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    there was a really good video thread not that long ago, comparing AvG and Reiner Klimke -- the difference in tension and balance. I think probably both videos are still available on youtube.com

    Some of these comments are word games, what is the amount of tension and if it's suitable or incorrect. Same thing with a horse falling out of balance. A video helps clarify.

    MP: way back when on this thread you had a problem with me supporting the "biased" reporting of eurodressage. I referenced a direct quote as well as what someone reportedly said in a eurodressage article. Can there be a bias on a direct quote? Or is the bias problem you have more that the quote actually made it into print? Either way, I stand by my comment if it was not correctly quoted, or if words that were not said were reported, then eurodressage will be sued. Sued for big bucks -- someone can retire on it!!

    Also, just asking: any videos available on any of the demos at GDF? Even if they are pay-per-view? For educational purposes, which is what GDF is all about... Or do we have only still shots available?
    Last edited by sm; Dec. 5, 2006 at 11:44 AM.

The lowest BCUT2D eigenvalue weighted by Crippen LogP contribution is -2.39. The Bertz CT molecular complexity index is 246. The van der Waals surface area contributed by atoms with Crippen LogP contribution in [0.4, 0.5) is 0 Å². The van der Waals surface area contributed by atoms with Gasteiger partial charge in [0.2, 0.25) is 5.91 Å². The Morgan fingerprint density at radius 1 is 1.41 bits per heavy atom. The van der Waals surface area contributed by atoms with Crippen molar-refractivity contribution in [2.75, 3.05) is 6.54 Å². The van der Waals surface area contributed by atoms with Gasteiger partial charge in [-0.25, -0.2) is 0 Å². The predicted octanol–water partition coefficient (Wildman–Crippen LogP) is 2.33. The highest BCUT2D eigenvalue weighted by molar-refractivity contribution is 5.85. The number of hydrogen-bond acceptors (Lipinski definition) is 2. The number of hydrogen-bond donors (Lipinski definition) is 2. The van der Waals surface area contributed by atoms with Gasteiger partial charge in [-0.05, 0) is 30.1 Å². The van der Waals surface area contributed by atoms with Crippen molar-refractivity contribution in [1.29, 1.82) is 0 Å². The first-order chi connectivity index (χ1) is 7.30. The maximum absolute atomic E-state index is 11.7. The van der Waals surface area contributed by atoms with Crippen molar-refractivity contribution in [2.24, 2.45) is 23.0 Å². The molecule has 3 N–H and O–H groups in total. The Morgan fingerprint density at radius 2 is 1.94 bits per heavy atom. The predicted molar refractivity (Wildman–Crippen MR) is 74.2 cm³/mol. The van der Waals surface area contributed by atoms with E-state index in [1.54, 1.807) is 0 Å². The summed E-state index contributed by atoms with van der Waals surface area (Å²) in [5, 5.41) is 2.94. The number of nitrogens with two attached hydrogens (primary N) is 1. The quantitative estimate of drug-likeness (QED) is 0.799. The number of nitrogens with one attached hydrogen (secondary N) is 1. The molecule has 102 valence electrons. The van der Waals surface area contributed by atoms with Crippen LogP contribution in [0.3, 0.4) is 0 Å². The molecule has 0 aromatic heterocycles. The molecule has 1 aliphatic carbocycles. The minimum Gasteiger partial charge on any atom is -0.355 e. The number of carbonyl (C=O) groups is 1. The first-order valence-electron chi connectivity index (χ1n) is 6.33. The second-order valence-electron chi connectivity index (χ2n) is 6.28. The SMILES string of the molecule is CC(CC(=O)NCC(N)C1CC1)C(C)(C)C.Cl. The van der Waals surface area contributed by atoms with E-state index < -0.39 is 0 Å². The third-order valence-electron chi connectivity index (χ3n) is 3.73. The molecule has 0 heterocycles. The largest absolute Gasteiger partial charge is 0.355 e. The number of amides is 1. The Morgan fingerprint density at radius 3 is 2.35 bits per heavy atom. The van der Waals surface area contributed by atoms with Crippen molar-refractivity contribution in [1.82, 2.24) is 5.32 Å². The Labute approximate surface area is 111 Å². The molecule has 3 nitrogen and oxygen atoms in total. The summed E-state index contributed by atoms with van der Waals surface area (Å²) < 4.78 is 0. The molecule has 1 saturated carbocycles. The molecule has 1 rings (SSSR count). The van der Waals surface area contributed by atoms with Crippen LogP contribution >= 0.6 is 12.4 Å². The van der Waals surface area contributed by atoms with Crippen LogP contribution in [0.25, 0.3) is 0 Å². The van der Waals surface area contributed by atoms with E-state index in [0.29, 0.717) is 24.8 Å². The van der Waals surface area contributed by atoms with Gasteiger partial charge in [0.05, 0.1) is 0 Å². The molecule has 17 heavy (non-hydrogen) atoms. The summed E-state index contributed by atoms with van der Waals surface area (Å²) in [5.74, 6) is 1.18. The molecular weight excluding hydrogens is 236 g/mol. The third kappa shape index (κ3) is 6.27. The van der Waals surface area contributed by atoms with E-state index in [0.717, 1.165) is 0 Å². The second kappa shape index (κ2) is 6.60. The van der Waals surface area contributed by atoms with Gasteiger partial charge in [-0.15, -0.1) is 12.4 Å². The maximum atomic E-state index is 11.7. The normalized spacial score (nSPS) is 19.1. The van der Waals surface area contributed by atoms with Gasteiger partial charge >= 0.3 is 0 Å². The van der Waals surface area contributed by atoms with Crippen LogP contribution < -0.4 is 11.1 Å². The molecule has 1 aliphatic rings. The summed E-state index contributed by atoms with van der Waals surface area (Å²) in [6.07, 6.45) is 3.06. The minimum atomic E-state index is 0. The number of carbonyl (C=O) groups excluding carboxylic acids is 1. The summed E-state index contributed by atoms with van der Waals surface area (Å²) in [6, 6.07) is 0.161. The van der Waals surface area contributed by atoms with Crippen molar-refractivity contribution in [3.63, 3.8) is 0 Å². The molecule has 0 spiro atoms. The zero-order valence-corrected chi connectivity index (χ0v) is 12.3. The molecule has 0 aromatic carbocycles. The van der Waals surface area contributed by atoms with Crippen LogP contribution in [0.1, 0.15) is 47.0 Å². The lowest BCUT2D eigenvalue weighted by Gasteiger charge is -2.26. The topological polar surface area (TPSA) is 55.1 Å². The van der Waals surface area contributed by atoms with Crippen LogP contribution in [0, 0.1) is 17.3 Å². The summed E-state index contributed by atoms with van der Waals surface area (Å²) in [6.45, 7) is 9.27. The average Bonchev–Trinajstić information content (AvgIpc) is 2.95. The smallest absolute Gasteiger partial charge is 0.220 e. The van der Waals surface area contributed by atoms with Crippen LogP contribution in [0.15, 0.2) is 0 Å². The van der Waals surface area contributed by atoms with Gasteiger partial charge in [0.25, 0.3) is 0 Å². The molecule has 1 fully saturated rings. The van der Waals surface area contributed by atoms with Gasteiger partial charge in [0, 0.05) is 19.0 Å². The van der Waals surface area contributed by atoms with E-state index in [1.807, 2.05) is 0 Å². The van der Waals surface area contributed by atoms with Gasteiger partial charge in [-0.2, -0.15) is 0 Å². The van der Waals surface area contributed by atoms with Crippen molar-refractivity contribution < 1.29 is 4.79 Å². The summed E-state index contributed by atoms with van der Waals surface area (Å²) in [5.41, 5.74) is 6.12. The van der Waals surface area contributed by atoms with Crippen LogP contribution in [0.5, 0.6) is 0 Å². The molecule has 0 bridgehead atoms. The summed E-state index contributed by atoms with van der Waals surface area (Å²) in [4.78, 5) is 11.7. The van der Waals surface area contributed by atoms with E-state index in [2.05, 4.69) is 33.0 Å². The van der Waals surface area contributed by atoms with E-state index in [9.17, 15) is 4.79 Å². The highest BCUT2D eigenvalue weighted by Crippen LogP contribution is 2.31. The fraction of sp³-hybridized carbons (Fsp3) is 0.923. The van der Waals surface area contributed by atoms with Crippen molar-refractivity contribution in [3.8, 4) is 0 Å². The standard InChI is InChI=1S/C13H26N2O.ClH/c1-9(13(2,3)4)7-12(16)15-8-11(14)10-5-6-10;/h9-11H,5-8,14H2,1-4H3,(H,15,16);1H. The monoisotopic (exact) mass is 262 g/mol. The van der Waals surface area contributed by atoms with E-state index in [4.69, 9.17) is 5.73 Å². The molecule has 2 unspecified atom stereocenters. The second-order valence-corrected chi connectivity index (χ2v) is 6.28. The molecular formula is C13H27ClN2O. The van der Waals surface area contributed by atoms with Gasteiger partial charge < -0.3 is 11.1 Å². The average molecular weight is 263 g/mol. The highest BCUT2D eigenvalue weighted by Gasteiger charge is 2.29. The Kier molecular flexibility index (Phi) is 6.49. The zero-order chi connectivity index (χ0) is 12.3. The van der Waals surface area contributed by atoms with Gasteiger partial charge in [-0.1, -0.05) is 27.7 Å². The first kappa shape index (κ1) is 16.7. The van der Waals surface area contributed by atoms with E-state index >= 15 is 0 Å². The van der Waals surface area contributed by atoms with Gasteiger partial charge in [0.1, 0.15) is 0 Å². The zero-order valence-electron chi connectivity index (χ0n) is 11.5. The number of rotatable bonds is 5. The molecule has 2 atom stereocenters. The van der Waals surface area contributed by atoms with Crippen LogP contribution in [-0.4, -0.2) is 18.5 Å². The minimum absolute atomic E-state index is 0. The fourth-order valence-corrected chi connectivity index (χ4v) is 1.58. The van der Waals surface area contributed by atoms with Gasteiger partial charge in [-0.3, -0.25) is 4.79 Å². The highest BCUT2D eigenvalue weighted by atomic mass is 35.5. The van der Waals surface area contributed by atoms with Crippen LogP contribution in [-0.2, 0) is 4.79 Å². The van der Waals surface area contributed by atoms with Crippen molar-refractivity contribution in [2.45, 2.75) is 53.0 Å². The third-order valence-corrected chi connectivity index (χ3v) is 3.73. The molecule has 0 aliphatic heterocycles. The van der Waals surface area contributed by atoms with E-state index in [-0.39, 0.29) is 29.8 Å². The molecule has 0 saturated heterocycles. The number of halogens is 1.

7. #427
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    canyonoak wrote:
    << You may be able to find the flaws I mentioned in many non-rollkur trained horses but you will not find those flaws in a horse that is ridden in balance.>>

    The only problem with the sentence above is that all REAL horses fall out of balance sometimes.

    No matter how they are trained.
    No matter who is sitting on them.
    Of course balanced horses can fall out of balance sometimes but generally, when a horse has been trained in balance, balance is characteristic of its performance. Conversely, when a horse has been consistently trained in a posture that undermines its balance, imbalance will be characteristic of its performance.



  8. #428
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    << Of course balanced horses can fall out of balance sometimes but generally, when a horse has been trained in balance, balance is characteristic of its performance. Conversely, when a horse has been consistently trained in a posture that undermines its balance, imbalance will be characteristic of its performance.>>